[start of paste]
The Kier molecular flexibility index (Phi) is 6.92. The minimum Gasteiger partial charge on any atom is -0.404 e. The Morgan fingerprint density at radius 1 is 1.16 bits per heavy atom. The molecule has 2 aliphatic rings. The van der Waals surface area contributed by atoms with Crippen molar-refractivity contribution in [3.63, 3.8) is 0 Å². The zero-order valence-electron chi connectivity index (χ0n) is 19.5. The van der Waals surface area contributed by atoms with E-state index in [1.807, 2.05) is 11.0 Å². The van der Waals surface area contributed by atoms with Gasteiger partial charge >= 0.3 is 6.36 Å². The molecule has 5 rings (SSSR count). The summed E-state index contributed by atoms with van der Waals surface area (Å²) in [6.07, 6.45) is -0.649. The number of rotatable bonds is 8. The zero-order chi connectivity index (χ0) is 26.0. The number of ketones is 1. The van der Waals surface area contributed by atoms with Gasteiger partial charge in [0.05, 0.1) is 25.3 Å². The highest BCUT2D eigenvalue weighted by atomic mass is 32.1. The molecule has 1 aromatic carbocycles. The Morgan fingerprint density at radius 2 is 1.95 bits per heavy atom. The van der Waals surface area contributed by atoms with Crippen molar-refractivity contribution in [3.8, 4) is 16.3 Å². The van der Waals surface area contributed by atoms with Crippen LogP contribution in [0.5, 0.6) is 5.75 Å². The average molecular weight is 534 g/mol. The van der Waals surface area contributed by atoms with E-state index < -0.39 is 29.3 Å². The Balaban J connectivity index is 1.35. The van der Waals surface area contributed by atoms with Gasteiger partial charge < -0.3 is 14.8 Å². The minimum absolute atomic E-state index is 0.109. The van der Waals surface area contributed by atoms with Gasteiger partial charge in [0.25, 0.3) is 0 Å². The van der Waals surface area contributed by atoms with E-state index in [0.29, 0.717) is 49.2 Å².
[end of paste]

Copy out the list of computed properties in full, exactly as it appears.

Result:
The Kier molecular flexibility index (Phi) is 6.92. The minimum Gasteiger partial charge on any atom is -0.404 e. The Morgan fingerprint density at radius 1 is 1.16 bits per heavy atom. The molecule has 2 aliphatic rings. The van der Waals surface area contributed by atoms with Crippen molar-refractivity contribution in [3.63, 3.8) is 0 Å². The zero-order valence-electron chi connectivity index (χ0n) is 19.5. The van der Waals surface area contributed by atoms with E-state index in [1.807, 2.05) is 11.0 Å². The van der Waals surface area contributed by atoms with Gasteiger partial charge >= 0.3 is 6.36 Å². The molecule has 5 rings (SSSR count). The summed E-state index contributed by atoms with van der Waals surface area (Å²) in [6.07, 6.45) is -0.649. The number of rotatable bonds is 8. The zero-order chi connectivity index (χ0) is 26.0. The number of ketones is 1. The van der Waals surface area contributed by atoms with Gasteiger partial charge in [0.05, 0.1) is 25.3 Å². The highest BCUT2D eigenvalue weighted by atomic mass is 32.1. The molecule has 1 aromatic carbocycles. The Morgan fingerprint density at radius 2 is 1.95 bits per heavy atom. The van der Waals surface area contributed by atoms with Crippen molar-refractivity contribution in [3.8, 4) is 16.3 Å². The van der Waals surface area contributed by atoms with Crippen LogP contribution in [0.5, 0.6) is 5.75 Å². The average molecular weight is 534 g/mol. The van der Waals surface area contributed by atoms with E-state index < -0.39 is 29.3 Å². The Balaban J connectivity index is 1.35. The van der Waals surface area contributed by atoms with Gasteiger partial charge < -0.3 is 14.8 Å². The minimum absolute atomic E-state index is 0.109. The van der Waals surface area contributed by atoms with Gasteiger partial charge in [0.25, 0.3) is 0 Å². The van der Waals surface area contributed by atoms with E-state index in [0.29, 0.717) is 49.2 Å².